Don’t Ignore This

Fox News and Askmen.com are so thoughtful. When I need a good rant, they supply the fodder.

Here’s the story: http://www.foxnews.com/health/2010/03/26/feminist-demands-wants-ignore/

My Facebook comment chain is currently blowing up with responses to this. There’s one basic thing that I want to say about this.

This article could and should have been written as this:

“Your Partner Wants You To Be Thoughtful Sometimes”

There is no need for it to be about women. There is no need to bring in feminism or gender roles. The only valid things in this article are that everyone likes having someone treat him or her like someone special every so often. Every part of this article can also apply to a man. Think of the first bullet-point, the bag-carrying, as this: “If he’s got too many grocery bags, offer to carry one.” “Walk with him to the bus stop.” Show that you care and that you notice when people are uncomfortable. Goddammit.

Number two (“Don’t Objectify Me!”) just makes me throw up my hands in exasperation. Finding a person attractive is fundamentally different from seeing a person as an object or as a “thing” without interiority. And I’ll be the first one to say that it’s nice to have people notice when you put care into your appearance. Just as it’s nice to have people notice when you work hard on a project or on developing a skill or…whatever. Moving on.

Number three, about paying for dinner. IT EVEN SAYS “MAKE SURE SHE’S THE TYPE OF GIRL WHO WOULD DO THE SAME FOR YOU.” So why why why is this being framed as something counter-feminist. Treating someone to a meal is just. A nice thing. To do. Period. For anyone.

Number four. Ooh, you know, I do actually secretly hate thinking for myself. Again, they’re using an inflammatory “rule” or title to disguise something completely different: that it’s nice not to always be the person in a partnership who decides everything. Sometimes you want someone else to take care of the plans. This is true in friendship as well as romantic partnership. You asshole.

And number five. The M-Word. Listen, I don’t know a single woman who DOES want to be “shackled into marriage.” Nor do I know a single man who does. No one wants to be shackled. Many people do think that if they could find someone to whom they’d be ready to make that commitment, that they would be willing to get married. Some people don’t believe in the institution at all. And sometimes people change their minds. The question here is the quality of the partnership, and I’m sorry, I won’t accept someone generalizing on behalf of an entire half of the population about whether or not they secretly want to take part in this institution. I would never say “Men secretly don’t want to get married.” I’ll tell you what: THERE IS NO MONOLITHIC, SECRETLY-COMMUNICATING UNANIMOUS COMMUNITY OF WOMEN OR OF MEN. Both sexes (and intersex individuals!) are made up of separate people with their own series of reasons for believing what they believe and wanting what they want. For the most part, what they want will not involve the word “shackles” (though some people are into that). For the most part, if they find the right person, they will want to make some kind of commitment based on how they mutually feel.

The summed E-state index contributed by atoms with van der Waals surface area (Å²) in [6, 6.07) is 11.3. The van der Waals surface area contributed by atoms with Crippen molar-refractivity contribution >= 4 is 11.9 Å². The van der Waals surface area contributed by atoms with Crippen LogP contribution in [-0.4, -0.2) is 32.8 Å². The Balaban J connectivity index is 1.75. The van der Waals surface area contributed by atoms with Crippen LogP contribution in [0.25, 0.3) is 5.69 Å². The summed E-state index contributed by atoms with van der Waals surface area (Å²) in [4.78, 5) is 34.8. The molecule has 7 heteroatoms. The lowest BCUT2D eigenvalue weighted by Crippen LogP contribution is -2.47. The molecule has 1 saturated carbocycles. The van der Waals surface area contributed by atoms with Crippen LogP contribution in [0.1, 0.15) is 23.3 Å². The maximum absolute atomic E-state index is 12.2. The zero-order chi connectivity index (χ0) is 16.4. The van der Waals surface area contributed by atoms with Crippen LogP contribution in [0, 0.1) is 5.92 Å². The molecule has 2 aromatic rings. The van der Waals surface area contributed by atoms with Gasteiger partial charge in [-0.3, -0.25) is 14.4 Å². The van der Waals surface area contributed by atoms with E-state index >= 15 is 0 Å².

One of the things that very profoundly frustrates me is when people take issues that in all honesty transcend sex and gender and frame them as gender/sex issues. That was true when people were misusing #whitegirlproblems to refer to things more properly called #firstworldproblems, and it’s what upsets me in this article. Creating unnecessary dichotomies and “us versus them” dynamics between the sexes is precisely what I, as a feminist and a humanist, am against.

Can we please just all see each other as “people” a little more often?

Pretty please?

Now someone (and I’ll take someone of either sex) buy me dinner.

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3 Comments

Filed under Rants

3 responses to “Don’t Ignore This

  1. I agree the article was written ham-handedly. That said, I think it was directed at an audience that isn’t so much into semantic deconstruction as they are just culturally confused. I disagree with much of your analysis, not because I think that you are wrong but because that I think you and the article are far more in agreement than you realize. I won’t go into it here, but I would be happy to debate it via facebook message or e-mail.

  2. Holly Stratford

    I agree that as I read the article it was not as offensive as I expected it to be BUT kept thinking, “But the reverse is also true” [guys would also appreciate politeness and evidence of someone reciprocating thoughtfulness] . Your re-write was right on.

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